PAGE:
Culver City, CA – From the Grand Sport to the Z06, and even the chart-topping ZR1, if you’re interested in acquiring a 2019 Chevrolet Corvette one thing is for certain: you’re about to lay down some coin. Buying new, you can plan to spend over $50K for a Corvette and, depending on the model, configuration and features it becomes easy to increase that price tag by (quite literally) three times.
But what if you’re a Corvette enthusiast with a more modest bank account, and less expendable income to dedicate to the acquisition of a vehicle that exists solely to enhance your already impressive level of douche-baginess? Well, a southern California Corvette dealership wants to help you get behind the vehicle of a late model Corvette, while making sure you have a whole new wardrobe to ensure your compatibility with your sweet new wheels.
Meet Chaz Herrdeaux and “Brap” Dickellsford, co-owners of Culver City Chevy GMC and proud shareholders in Ed Hardy Apparel. We met Chaz and “Brap” at a local restaurant and found them staring off in the distance from behind sunglasses which seemed unnecessary considering the dim lighting. Then again, there were periodic flashes of light reflected off of their beaded and gold-lamé lined t-shirts, so we chose to just let it slide.
“You probably wouldn’t understand Vette Culture if you’re not a part of it,” explains Dickellsford. Herrdeaux agrees, explaining, “It’s about self-admiration and mutual respect. I’m looking at my car. You’re looking at my car. You look at me. I look at you. We nod. I try to figure out if that’s your girlfriend, your sister, or just some skank. I look back at my car. It’s fast. Faster than your car. The girl notices. She comes over. I don’t say anything. I can see myself in her sunglasses. I like that. She can stay. Fuck you.”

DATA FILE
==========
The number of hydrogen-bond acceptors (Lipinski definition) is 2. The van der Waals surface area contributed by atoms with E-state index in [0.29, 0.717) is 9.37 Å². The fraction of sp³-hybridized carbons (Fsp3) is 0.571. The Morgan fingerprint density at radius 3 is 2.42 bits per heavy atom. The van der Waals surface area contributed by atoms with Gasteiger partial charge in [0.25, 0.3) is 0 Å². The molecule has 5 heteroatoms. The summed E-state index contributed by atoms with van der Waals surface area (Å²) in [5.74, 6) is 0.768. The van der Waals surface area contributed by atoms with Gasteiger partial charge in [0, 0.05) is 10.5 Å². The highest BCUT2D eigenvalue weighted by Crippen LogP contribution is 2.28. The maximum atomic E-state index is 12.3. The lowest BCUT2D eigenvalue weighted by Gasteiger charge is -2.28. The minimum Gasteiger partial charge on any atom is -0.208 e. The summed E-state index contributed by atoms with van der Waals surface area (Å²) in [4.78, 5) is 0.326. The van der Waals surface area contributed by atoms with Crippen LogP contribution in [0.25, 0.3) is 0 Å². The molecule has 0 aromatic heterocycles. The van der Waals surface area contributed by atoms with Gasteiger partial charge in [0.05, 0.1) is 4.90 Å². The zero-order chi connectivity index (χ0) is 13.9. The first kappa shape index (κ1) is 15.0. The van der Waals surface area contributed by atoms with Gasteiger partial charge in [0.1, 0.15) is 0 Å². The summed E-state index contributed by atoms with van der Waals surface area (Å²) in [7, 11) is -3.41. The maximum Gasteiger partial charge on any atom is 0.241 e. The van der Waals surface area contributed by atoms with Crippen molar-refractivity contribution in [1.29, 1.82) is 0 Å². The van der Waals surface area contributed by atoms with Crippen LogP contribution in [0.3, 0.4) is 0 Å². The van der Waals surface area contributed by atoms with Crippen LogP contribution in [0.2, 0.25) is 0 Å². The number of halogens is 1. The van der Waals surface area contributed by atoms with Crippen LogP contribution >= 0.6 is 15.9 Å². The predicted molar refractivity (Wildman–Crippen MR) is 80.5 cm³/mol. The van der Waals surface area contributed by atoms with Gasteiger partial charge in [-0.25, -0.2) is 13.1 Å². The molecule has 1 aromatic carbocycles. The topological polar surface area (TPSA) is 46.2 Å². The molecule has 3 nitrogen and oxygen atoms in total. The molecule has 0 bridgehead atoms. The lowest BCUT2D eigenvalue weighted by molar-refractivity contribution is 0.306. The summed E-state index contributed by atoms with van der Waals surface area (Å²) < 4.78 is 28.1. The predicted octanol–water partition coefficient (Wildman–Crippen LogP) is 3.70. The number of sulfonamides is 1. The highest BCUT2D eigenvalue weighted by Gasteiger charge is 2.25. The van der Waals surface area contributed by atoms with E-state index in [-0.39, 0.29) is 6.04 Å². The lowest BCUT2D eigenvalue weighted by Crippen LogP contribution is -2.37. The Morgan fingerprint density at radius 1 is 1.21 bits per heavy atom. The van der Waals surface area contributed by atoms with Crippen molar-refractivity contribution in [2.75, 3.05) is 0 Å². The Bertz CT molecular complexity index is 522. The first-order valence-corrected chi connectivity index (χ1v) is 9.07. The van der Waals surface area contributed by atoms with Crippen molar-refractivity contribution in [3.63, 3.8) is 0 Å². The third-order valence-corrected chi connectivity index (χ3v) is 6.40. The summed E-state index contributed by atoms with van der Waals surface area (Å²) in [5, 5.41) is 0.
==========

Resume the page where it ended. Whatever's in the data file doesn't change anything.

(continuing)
As the overwhelming scent of water & vinegar fills the air, strong enough to correct any vaginal pH issues, we have to admit, we’re confused. We came here to talk to the dealership owners about their new business partnership with oft-ridiculed fashion icon Ed Hardy. That said, we’re not sure if they did anything to help us understand today’s Corvette owner or if they gave us a perfect understanding. Either way, we take the bait.
We inquire as to the dealership’s new two-way promotion, offered in conjunction with the apparel retailer who, admittedly, has been on their last legs for the better part of a decade. Offering (i) a $5,000 Ed Hardy Shopping Spree with any purchase of a full-price late-model Corvette or (ii) a 10% discount on any Corvette with an Ed Hardy purchase of $2,500 or more, the promotion is mutually beneficial to both companies but implies a strong connection between their respective customer bases.
“Oh, f*ck yeah,” confirms Herrdeaux. “Both Corvettes and Ed Hardy clothing are made with the truly discerning consumer in mind. We understand that neither might be meant for ‘everyone’ and that’s perfectly fine with us. We don’t want a bunch of squirrels coming for our nuts. In fact, we want everyone to know those nuts are ours before we even walk in the room. That’s why we bedazzle the f*ck out of them.”
Unfortunately for these young entrepreneurs, both brands have struggled under the weight of their own image. In fact, outside of aging MMA fighters, there doesn’t seem to be a large demographic for either. Time will tell if Herrdeaux and Dickellsford’s strategy of merging the two programs in a symbiotic cross-marketing effort remains to be seen. But one thing is for sure: Corvettes and Ed Hardy shirts are great ways of telling if someone is a douchebag.